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‘HISTORIC’: Covington council officially moves to establish Citizen Review Board
Seven-member group to operate as oversight committee; develop transparency within city police department
Historic - Covington to establish Citizen Review Board
The Covington City Council approved the final reading of an ordinance that establishes a Citizen Review Board for the Covington Police Department on Monday, April 5, 2021. Pictured, from left, are Councilman Don Floyd, Rev. Harold Cobb, Police Chief Stacey Cotton, Councilwoman Hawnethia Williams, City Manager Scott Andrews, Rev. William Gaither, Rev. Dwayne Stephens, Mayor Steve Horton, Councilman Anthony Henderson, Assistant City Manager Freddy Morgan and Councilwoman Fleeta Baggett. (Special to The Covington News)

COVINGTON, Ga. — City leaders unanimously approved the final reading of an ordinance to establish a Citizen Review Board for the Covington Police Department on Monday — an action Mayor Steve Horton called “historic.”

The Citizen Review Board will operate similarly to an oversight committee for the police department with the goal of cultivating trust and transparency.

“I’d like to say this is a historic moment for our city and I’d like to thank Rev. Harold Cobb, Rev. Dwayne Stephens and Rev. William Gaither,” Horton said during the April 5 meeting. "They’re all with the Newton County Ministers Union and have worked diligently and tirelessly with [us] to come up with this ordinance and help carry it further down the road as well. Along with them, I’d also like to thank Councilman Kenneth Morgan, Police Chief Stacey Cotton, Assistant Police Chief Philip Bradford, City Manager Scott Andrews and City Attorney Frank Turner Jr. for their dedication, service and work toward this beneficial outcome.”

Talk of creating a Citizen Review Board for the police department first began nearly five years ago to encourage citizens to feel more comfortable in filing complaints against police officers, if necessary.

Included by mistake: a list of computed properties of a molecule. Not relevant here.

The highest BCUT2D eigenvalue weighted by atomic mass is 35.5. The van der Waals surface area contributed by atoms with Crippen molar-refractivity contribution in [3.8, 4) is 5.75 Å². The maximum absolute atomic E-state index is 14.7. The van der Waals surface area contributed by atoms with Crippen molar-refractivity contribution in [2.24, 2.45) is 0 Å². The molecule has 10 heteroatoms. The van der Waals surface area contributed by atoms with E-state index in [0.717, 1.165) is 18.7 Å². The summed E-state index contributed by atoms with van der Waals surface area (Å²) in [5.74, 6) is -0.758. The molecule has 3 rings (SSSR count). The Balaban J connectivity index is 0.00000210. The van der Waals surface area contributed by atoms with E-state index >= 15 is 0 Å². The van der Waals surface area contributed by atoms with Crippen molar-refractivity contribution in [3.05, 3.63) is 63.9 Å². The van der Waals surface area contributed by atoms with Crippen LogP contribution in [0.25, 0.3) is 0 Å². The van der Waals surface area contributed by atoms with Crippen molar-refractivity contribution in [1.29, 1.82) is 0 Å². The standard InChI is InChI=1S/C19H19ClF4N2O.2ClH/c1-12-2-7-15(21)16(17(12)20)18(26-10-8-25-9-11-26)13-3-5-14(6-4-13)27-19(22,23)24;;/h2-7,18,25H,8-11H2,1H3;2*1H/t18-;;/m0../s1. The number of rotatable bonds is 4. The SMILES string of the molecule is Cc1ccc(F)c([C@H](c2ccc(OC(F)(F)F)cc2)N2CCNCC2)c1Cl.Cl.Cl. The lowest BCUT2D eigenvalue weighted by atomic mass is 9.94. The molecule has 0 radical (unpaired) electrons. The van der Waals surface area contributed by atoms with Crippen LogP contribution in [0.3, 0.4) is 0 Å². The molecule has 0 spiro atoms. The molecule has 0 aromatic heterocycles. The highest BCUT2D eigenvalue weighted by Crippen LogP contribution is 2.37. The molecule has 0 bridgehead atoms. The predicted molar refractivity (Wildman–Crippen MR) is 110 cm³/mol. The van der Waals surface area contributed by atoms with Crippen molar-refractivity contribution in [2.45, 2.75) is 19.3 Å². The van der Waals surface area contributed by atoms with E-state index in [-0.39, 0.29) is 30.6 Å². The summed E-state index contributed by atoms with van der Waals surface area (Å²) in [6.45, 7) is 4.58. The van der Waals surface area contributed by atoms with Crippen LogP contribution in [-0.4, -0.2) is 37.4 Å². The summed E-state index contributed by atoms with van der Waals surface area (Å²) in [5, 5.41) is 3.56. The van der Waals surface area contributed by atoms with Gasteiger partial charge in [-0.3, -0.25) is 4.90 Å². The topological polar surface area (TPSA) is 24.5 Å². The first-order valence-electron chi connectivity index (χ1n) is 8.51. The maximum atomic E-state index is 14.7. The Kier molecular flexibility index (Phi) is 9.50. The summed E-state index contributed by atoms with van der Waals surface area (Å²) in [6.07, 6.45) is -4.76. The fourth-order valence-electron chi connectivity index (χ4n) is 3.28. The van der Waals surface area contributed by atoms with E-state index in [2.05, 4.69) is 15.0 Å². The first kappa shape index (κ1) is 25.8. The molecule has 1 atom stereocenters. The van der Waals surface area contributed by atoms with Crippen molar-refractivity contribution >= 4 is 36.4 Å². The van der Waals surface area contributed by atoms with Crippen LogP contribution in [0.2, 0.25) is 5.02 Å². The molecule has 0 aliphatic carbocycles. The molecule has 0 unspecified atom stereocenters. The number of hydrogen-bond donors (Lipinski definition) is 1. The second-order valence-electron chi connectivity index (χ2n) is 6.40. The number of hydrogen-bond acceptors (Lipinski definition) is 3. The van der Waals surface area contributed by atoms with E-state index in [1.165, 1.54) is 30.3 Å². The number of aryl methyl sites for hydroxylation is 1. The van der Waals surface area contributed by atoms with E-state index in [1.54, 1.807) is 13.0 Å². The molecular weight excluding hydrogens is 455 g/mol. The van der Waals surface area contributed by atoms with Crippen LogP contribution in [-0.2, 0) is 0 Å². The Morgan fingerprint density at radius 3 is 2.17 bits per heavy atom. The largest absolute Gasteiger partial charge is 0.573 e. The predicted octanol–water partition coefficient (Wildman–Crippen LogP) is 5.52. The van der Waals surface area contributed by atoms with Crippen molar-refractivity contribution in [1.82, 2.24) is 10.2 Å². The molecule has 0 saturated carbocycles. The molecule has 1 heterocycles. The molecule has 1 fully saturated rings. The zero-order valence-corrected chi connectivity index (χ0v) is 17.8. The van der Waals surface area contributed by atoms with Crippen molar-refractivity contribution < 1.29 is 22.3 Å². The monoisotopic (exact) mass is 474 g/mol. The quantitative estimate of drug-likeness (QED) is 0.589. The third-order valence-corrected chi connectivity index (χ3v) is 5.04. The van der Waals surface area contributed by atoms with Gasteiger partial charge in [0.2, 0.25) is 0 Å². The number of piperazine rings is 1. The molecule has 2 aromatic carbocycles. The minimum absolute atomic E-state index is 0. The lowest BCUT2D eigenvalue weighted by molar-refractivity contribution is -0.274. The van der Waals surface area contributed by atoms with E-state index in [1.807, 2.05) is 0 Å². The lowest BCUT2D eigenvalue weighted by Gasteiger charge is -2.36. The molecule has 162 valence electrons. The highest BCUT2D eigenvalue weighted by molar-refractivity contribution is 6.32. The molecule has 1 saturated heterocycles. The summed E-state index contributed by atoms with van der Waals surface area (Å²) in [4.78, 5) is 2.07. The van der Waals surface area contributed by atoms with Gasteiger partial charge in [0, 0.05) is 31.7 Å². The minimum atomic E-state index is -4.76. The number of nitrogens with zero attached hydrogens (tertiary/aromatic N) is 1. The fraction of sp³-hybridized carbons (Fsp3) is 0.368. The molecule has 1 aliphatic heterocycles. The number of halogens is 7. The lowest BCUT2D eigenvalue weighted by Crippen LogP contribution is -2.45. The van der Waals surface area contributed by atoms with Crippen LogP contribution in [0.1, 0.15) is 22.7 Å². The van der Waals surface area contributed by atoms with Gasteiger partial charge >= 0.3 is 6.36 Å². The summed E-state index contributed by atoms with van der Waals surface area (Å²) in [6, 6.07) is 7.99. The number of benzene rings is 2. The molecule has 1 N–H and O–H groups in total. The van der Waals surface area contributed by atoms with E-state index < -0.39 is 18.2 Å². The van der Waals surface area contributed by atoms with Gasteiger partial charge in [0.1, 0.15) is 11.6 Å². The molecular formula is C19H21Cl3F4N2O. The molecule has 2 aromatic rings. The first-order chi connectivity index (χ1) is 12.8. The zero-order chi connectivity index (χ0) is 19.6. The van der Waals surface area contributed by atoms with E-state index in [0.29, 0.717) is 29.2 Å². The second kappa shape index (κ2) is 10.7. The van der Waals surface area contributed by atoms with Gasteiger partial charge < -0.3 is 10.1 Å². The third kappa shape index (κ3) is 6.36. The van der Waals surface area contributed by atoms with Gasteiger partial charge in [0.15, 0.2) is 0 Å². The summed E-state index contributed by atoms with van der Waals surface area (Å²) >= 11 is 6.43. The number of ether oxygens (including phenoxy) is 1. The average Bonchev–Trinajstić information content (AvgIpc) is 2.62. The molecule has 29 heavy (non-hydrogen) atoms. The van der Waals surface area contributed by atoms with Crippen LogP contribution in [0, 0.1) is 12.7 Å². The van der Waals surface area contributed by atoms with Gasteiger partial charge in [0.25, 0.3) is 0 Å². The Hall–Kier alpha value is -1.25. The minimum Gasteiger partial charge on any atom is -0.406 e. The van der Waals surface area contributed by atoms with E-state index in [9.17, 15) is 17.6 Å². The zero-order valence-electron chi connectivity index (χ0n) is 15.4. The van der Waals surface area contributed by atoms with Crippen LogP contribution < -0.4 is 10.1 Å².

Andrews said the idea resurfaced when Cobb, Stephens and Gaither approached Andrews and the city last summer. The city manager said the reverends played an instrumental role in drafting the ordinance. The first reading of the ordinance was approved March 15.

“We’d just like to thank those who worked with us,” Cobb said. “As someone said in the paper, it was not an easy job, but we thank God that we were able to come together to put everything together … We hope great things happen from this.

“We love this city and we want to see this city reach higher levels,” he added. “We thank everyone who worked with us. And again, as we’ve said to ourselves, we’re not finished yet. We’ve got a long way to go.”

The council will next work to appoint board members, which Horton alluded could take a few weeks.

Per the ordinance, board members can not include the mayor or council, a city employee, an immediate family member of a city employee, currently working for a law enforcement agency, hold a political office or be campaigning for a political office or have any prior felony convictions or any conviction involving moral turpitude. No member other than the non-voting member appointed by the police chief shall have been previously employed by the Covington Police Department.

Members must be 18 years old and a current resident of Covington. Members would be required to complete a written application, pass a background heck with no felony convictions, successfully complete the Covington Police Department Citizens Academy and devote a minimum of nine hours to participate in a ride-along on patrol with the department.

In other business:

  • Horton proclaimed April as Child Abuse Prevention Month.
  • The council approved the final reading of an ordinance amendment concerning electric rates.
  • The council approved a $62,571 bid from Mason Tractor for a mini excavator for the Street Department.
  • The council approved a revision for the city’s garbage collection and sanitation service fees.
  • The council approved a resolution to appoint Mike Jewell as voting delegate and Freddy Morgan as alternate for the MGAG Annual Election.
  • The council approved MEAG Power’s 2020 Year-end settlement. The city will receive a $972,369 refund. Last year’s refund was $981,469.
  • The council approved MEAG Power’s Telecom Project 2020 Year-end settlement. The city will received a refund of $2,288. Last year’s refund was 2,511.
  • The council approved to send a letter for notice of nonrenewal for its electric service contract with General Mills with plans to draft a new, updated contract. The current contract has been in effect for more than 30 years.